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A row broke out in a Kentucky county courthouse yesterday when a clerk refused to issue marriage licences to two same-sex couples. When one of the parties demanded to know under whose authority Kim Davis was acting, she said, “Under God’s authority.”

“To issue a marriage license which conflicts with God’s definition of marriage, with my name affixed to the certificate, would violate my conscience,” she said. “It is not a light issue for me. It is a Heaven or Hell decision. For me it is a decision of obedience. I have no animosity toward anyone and harbor no ill will. To me this has never been a gay or lesbian issue. It is about marriage and God’s word.”

This episode is only the beginning of a bigger drama for Davis, who has legal proceedings against her, although she is by no means unsupported in her defiance of the US Supreme Court’s decision to impose a new concept of marriage on the whole country. At the same time it illustrates how conscientious stands against same-sex marriage are likely to multiply as a result of the decision in Obergefell v. Hodges.

This anticipated consequence of the Roe v. Wade of same-sex marriage is one of two main themes presented in Ryan T. Anderson’s new book, Truth Overruled: The Future of Marriage and Religious Freedom, which – also this week — became available in hard copy from the US. I got my copy last week in New Zealand, where Anderson, as part of an Australasian trip, addressed a family forum in Auckland.

Anderson is a great speaker, clear as a bell, even when talking about deep philosophical issues like the nature of marriage, which few of us had to think about until quite recently. He is also a great writer, as anyone who has followed his articles from the Heritage Foundation’s news service (and in many other publications) will know.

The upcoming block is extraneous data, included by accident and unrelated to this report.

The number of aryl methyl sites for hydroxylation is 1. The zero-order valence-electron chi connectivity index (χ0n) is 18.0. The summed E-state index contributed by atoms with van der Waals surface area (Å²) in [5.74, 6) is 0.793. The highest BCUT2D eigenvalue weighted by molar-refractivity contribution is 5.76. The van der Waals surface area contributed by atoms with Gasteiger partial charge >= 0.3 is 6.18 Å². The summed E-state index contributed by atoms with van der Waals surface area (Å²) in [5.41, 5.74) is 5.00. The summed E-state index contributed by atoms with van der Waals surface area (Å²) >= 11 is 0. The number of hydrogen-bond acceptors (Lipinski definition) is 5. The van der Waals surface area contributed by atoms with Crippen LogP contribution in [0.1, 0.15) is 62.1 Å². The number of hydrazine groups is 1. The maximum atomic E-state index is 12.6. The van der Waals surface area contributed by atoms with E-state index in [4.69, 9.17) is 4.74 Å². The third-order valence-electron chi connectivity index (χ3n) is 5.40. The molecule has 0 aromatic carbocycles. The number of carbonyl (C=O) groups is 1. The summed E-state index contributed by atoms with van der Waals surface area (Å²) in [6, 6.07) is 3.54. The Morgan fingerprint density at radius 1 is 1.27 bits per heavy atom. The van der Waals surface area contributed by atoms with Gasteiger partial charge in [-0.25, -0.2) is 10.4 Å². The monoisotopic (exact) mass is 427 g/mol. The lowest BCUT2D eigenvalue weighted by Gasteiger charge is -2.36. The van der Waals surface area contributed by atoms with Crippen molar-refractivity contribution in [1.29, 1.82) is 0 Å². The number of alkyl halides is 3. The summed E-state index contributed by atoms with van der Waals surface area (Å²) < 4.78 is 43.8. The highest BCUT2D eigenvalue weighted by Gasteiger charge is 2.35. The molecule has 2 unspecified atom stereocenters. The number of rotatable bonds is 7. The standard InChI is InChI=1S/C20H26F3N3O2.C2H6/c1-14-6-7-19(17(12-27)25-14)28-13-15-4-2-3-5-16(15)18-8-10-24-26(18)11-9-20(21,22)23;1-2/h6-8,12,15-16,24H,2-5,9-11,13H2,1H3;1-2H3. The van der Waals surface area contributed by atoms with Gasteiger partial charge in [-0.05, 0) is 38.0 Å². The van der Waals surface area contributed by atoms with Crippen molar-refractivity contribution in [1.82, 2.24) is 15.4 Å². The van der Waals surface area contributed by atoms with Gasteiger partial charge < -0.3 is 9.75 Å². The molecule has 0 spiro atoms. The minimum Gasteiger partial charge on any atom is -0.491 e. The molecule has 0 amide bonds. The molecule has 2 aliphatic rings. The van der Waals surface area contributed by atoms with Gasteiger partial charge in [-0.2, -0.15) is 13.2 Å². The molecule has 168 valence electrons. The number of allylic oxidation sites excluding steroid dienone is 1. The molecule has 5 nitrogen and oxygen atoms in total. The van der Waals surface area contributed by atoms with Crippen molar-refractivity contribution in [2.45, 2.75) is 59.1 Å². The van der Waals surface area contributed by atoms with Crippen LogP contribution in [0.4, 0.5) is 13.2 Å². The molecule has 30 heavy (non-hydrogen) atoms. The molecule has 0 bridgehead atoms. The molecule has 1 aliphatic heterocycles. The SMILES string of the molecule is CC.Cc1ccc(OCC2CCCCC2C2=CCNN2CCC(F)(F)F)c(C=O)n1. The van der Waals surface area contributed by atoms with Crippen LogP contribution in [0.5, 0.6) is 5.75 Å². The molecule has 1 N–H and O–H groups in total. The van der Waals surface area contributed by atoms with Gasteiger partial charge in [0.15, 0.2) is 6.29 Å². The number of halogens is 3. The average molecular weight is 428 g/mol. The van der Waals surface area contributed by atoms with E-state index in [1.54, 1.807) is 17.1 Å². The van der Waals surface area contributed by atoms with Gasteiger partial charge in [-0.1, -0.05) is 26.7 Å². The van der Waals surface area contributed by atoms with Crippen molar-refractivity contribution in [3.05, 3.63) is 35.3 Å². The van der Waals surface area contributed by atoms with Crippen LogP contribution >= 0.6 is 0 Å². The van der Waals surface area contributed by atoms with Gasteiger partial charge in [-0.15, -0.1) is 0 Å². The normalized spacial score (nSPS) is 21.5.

The 33-year-old top political philosophy scholar is the William E. Simon Senior Research Fellow in American Principles and Public Policy at Heritage, the founding editor of Public Discourse and a co-author of What Is Marriage? Man and Woman: A Defense (2012), as well as of a Harvard Journal of Law and Public Policy article which preceded it.

His new book is designed to summarise the issues and suggest ways in which marriage can be promoted and defended in the wake of the court majority’s act of “judicial tyranny”. That act and its abuse of the US Constitution is analysed in some detail in the third chapter, which includes the scornful critiques of the dissenting judges.

A secular defence of marriage

In the first two chapters Anderson deals with the truth about marriage from a secular point of view based on natural law and social science. Starting with Aristotle’s analysis of a community according to its actions, the goods it seeks and its norms of commitment, he shows how the marital community is formed by a comprehensive union involving all three dimensions. This union is by nature between a man and a woman and has nothing to do with anti-gay animosity; its social purpose is to unite the spouses with each other in a permanent, exclusive union, and with the children they may generate, for the sake of the common good.

When marriage is not lived according to the norms of permanence and exclusivity – indeed, when it does not even intend to provide the child with its own mother and father — children suffer and society suffers. Yet it is these very norms that are undermined by the Obergefell judges’ view that marriage is primarily about “love”, that is, emotion, and not the comprehensive flesh and spirit union ordered towards begetting children that is implicit in the whole history of the human race. Anderson points to the many activists as well as academics and the odd politician who have openly declared themselves for “throuples” and for “monogamish” and “wedlease” versions of “marriage”.